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Japan education ministry's social media teacher recruiting campaign blasted... by teachers

Minister of Education, Culture, Sports, Science and Technology Koichi Hagiuda (Mainichi/Masahiro Kawata)

TOKYO -- The education ministry's social media campaign to spur interest in becoming school teachers has come under fire from those already in the classroom, pointing to the severe working environment of Japan's educators.

    The Ministry of Education, Culture, Sports, Science and Technology launched the campaign on Twitter and the Japanese social network platform "note" to tell young people aspiring to become teachers about the appeal of the job. The campaign comes as fewer young people express interest in taking up the profession.

    Education minister Koichi Hagiuda told a March 30 news conference after a Cabinet meeting, "I felt confused by opinions expressed (online) like, 'Young students had better avoid coming to such a workplace.'" He added, "I've underlined my resolve that we have to take seriously how teachers are feeling, and move ahead with work-style reforms at schools."

    The campaign, launched on March 26, is dubbed the "Teachers' Baton Project." Young employees at the education ministry came up with the idea to get information including teachers' passion for their educational activities out to students and working people considering becoming teachers.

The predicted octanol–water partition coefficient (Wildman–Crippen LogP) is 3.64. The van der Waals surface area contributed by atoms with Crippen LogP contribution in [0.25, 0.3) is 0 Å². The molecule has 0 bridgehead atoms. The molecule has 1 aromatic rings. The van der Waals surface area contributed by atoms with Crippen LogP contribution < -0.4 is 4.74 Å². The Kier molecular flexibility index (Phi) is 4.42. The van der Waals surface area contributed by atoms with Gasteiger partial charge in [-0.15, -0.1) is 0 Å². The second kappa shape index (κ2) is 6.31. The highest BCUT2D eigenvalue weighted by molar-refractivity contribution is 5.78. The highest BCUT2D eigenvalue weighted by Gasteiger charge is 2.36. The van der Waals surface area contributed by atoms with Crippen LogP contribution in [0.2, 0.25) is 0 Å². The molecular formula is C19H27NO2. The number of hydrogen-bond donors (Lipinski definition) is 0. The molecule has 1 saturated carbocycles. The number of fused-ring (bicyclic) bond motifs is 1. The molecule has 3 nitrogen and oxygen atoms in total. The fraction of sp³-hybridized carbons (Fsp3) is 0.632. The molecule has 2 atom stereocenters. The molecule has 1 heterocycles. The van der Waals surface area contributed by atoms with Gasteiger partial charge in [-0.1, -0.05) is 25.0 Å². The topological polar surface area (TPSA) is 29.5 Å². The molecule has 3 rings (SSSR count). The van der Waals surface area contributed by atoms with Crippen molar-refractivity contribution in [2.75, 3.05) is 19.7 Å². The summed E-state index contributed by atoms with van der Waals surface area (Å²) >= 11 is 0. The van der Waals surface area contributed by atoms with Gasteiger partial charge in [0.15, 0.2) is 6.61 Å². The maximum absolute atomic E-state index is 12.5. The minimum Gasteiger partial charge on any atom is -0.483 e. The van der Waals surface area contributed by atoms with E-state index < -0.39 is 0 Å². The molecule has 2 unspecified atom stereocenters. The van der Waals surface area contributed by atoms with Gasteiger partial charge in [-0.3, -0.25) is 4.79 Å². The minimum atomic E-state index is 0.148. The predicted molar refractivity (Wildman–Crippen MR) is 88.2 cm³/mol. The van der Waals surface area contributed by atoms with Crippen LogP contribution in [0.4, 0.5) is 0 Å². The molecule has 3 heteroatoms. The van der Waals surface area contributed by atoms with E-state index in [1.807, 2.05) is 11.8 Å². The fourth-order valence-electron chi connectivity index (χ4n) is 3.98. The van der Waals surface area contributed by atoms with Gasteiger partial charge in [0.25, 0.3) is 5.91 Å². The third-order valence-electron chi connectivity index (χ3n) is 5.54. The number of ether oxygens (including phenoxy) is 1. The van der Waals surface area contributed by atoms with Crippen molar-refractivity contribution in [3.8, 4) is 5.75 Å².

The initiative was originally intended to have teachers post scenes of daily school life and creative endeavors, and hashtag the positive stories with "Teachers' Baton." However, the ministry's call for posts has attracted instead a flood of comments from teachers about their distressing circumstances at schools.

    Such comments included:

    -- "Sitting height measuring and pinworm tests; they are the only burden that has been reduced in the last 20 years." (They were conducted at schools in Japan until the 2015 academic year.)

    -- "I'll retire tomorrow. I've worked from morning until night. Now I think I've lost too much."

    One comment criticized the education ministry's responses, saying, "(The ministry) took advantage of teachers' goodwill, surmised the desires of guardians and society, and did not protect teachers."

    After the criticism, on March 29 the ministry posted on social media, "We have re-confirmed the harsh situation teachers are in, and we strongly feel that we need to accelerate reform," and, "We will analyze the opinions expressed, and would like to use them for essential reform."

    An academic 2016 survey by the ministry revealed that more than 30% of teachers at elementary schools and nearly 60% of teachers at junior high schools worked 80 hours overtime per month, which is considered a death from overwork redline.

    To ease the burden on teachers, the ministry will end junior and senior high school supervision of weekend club activities, and start shifting them to community activities in stages from academic 2023. It is also consulting the Central Council for Education about a fundamental revision of the system to renew teaching licenses, which currently requires teachers to take a renewal course once every 10 years.

    (Japanese original by Akira Okubo, City News Department)

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